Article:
Dr Olivia Chapple awarded an OBE

The founder and Chair of Trustees at Horatio’s Garden, Dr Olivia Chapple, has today been recognised in the King’s Birthday Honours list with an OBE for her exceptional services to charity.

Dr Olivia Chapple OBE EMH in Horatio's Garden Northern Ireland
credit: Jonathan Jones

In 2012, Olivia Chapple and her husband David, set up the charity Horatio’s Garden, creating and nurturing beautiful, fully accessible, garden projects across the UK to give vital places for reflection and adjustment for people who have experienced spinal injuries, their families and NHS staff. The charity is a legacy to her eldest son, Horatio an aspiring doctor, whose research identified the need for a garden for patients in the NHS spinal injury centre where he was a volunteer.

The honour is awarded on the same day as the official opening of Horatio’s Garden in Northern Ireland. Under Chapple’s leadership there are now seven ground-breaking gardens across the UK with the charity’s mission to create one in the heart of all 11 NHS injury centres.

Commenting on the OBE, she said: “There are so many people who share in this honour but I devote it to Horatio, whose immense courage and kindness infuses me every day. He was ahead of his time when he realised how gardens could be essential places for people with spinal injuries going through the most difficult of times. Today, because of Horatio’s research and vision, we are supporting thousands of people. In the next five years, we hope to ensure that no-one with a spinal injury in the UK should have to spend months in hospital without being connected to nature.”

Victoria Holton, Trustee of Horatio’s Garden who spent 19 months in hospital after a spinal injury before there was a Horatio’s Garden said: “Olivia’s trailblazing vision and passion to achieve a future where everyone with a spinal injury has access to the benefits of Horatio’s Garden has been boundless. These extraordinary, beautiful and vibrant spaces have revolutionised people’s experience during their long hospital stays and are critical to the incredibly challenging process of coming to terms with a spinal injury. I’m so pleased to see Olivia’s tremendous service recognised.”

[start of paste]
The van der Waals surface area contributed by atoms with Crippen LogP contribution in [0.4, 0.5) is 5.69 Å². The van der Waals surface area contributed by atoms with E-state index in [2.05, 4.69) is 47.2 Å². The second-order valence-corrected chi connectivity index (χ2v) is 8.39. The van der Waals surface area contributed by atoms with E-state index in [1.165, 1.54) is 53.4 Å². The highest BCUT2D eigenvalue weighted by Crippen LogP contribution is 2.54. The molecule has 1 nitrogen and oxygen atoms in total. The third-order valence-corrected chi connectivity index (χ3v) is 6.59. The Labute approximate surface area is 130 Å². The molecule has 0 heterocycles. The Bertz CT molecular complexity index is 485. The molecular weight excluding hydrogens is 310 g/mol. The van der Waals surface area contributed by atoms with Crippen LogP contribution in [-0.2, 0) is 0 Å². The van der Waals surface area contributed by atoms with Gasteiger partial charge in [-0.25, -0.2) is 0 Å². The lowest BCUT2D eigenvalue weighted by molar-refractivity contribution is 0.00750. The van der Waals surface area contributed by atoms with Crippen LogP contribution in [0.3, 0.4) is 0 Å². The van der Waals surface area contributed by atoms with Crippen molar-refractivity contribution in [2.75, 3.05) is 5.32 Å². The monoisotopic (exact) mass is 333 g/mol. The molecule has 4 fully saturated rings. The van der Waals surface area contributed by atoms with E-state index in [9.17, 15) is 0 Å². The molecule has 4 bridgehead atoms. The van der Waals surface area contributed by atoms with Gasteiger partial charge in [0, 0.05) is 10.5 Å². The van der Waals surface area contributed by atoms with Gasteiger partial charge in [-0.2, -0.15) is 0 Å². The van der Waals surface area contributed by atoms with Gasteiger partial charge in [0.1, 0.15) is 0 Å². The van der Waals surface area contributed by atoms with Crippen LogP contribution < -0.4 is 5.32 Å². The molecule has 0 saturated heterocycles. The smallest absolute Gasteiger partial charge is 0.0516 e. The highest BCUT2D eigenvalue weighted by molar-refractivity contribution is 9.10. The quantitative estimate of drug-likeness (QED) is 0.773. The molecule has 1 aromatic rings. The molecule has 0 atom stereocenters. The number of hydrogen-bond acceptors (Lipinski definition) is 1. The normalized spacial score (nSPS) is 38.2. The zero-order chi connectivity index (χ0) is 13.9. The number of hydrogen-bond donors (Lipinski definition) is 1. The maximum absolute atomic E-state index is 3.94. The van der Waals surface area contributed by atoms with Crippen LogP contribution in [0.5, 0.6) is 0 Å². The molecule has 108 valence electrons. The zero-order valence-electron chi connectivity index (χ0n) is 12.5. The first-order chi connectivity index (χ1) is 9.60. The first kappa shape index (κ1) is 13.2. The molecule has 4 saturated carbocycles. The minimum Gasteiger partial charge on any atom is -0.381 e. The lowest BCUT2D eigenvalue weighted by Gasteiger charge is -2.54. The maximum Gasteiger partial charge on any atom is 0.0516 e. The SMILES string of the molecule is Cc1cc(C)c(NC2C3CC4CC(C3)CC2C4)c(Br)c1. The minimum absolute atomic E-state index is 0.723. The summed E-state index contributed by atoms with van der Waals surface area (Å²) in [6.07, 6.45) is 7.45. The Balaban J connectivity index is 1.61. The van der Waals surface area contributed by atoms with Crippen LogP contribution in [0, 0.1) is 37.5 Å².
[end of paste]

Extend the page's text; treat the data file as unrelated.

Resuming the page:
James Alexander-Sinclair, RHS Vice President, Horatio’s Garden Scotland designer and Horatio’s Garden Trustee said: “Olivia Chapple is an indefatigable champion for the power of gardens and this honour is richly deserved. “Her extraordinary leadership and inspiration in creating gardens for those affected by spinal injury has brought light and joy into the lives of thousands of people – patients, families, staff and visitors. Many, many congratulations.”

Melanie Reid MBE FRSE, Ambassador of Horatio’s Garden and writer for the Times said: “It’s hard to overstate what Olivia Chapple has done for the physical and mental wellbeing of people traumatised by spinal injury. Horatio’s Gardens at the UK’s spinal units are beautiful green sanctuaries where patients and their families can find peace, privacy and healing. Nor should we forget that this extraordinary achievement was born from Olivia’s own tragedy in losing her son.”

Professor Paul Fish, Chief Executive of the Royal National Orthopaedic Hospital, Stanmore said: “What Olivia has done is really change the conversation around how important green spaces are for the rehabilitation of patients. Every day we see the effect of having Horatio’s Garden at the Royal National Orthopaedic Hospital – not just for our patients but also for our staff. I am delighted for her.”

Horatio’s Garden has now started work on its eighth garden at The Princess Royal Spinal Injuries Centre at Northern General Hospital in Sheffield, one year exactly since it began its life as the Best in Show winning garden at RHS Chelsea Flower Show, supported by Project Giving Back.